McLendon to examine protein protectiveness against Alzheimer’s

Jared McLendon, PhD, associate in the Division of Cardiovascular Medicine, has received a three-year, $175,000 grant from the Alzheimer’s Association examining the molecular significance of Sorbs2 in Alzheimer’s disease. Higher levels of this protein have been associated with delayed onset of the disease by more than 11 years and, conversely, decreased levels of Sorbs2 have been observed in people diagnosed with Alzheimer’s. “This suggests,” McLendon said, “that increased Sorbs2 in the brain may protect against Alzheimer’s disease” and even other related cognitive impairments like dementia.

Using mouse models, McLendon and colleagues will test a cause-and-effect relationship between Sorbs2, learning and memory, neuronal cell death, and microtubules, structures within neurons important to normal cell function. In addition to further expanding understanding about the role of Sorbs2 in neurons and brain health, McLendon’s work under this grant could potentially isolate this protein as a potential therapeutic target in treating or preventing Alzheimer’s disease.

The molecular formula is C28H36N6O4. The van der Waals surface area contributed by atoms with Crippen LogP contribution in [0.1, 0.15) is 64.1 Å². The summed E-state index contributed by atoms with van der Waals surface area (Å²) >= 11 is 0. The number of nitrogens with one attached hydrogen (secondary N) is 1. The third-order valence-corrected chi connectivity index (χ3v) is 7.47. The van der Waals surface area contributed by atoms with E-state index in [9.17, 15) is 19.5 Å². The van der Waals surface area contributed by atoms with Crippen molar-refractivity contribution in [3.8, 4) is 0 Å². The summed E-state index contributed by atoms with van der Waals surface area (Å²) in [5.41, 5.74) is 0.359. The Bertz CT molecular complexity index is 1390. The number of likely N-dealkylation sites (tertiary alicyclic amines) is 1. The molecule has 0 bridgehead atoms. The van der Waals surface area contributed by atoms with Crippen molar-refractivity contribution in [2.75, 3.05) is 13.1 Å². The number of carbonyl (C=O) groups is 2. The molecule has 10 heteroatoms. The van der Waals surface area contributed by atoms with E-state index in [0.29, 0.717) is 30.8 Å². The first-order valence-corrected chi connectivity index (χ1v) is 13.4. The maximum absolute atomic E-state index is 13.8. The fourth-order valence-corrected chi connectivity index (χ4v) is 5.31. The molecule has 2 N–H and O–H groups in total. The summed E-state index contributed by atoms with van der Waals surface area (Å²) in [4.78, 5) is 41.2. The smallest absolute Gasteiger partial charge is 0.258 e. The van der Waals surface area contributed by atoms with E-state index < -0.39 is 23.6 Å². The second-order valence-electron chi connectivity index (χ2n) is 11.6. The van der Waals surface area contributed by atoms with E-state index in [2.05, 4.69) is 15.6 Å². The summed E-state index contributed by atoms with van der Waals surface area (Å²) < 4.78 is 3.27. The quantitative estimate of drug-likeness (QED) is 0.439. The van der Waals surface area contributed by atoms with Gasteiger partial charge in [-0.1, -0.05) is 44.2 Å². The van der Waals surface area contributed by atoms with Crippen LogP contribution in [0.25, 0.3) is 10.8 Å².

McLendon expressed his appreciation to “several mentors and collaborators” who aided in the application’s design, including Ryan Boudreau, PhD; Pathology’s Marco Hefti, MD; Neuroscience and Pharmacology’s Ted Abel, PhD; Snehajyoti Chatterjee, PhD, and Catherine Marcinkiewcz, PhD. “I look forward to working with them in the future.” McLendon joined the department’s faculty in late 2021 after finishing a postdoctoral research fellowship in the Abboud Cardiovascular Research Center.

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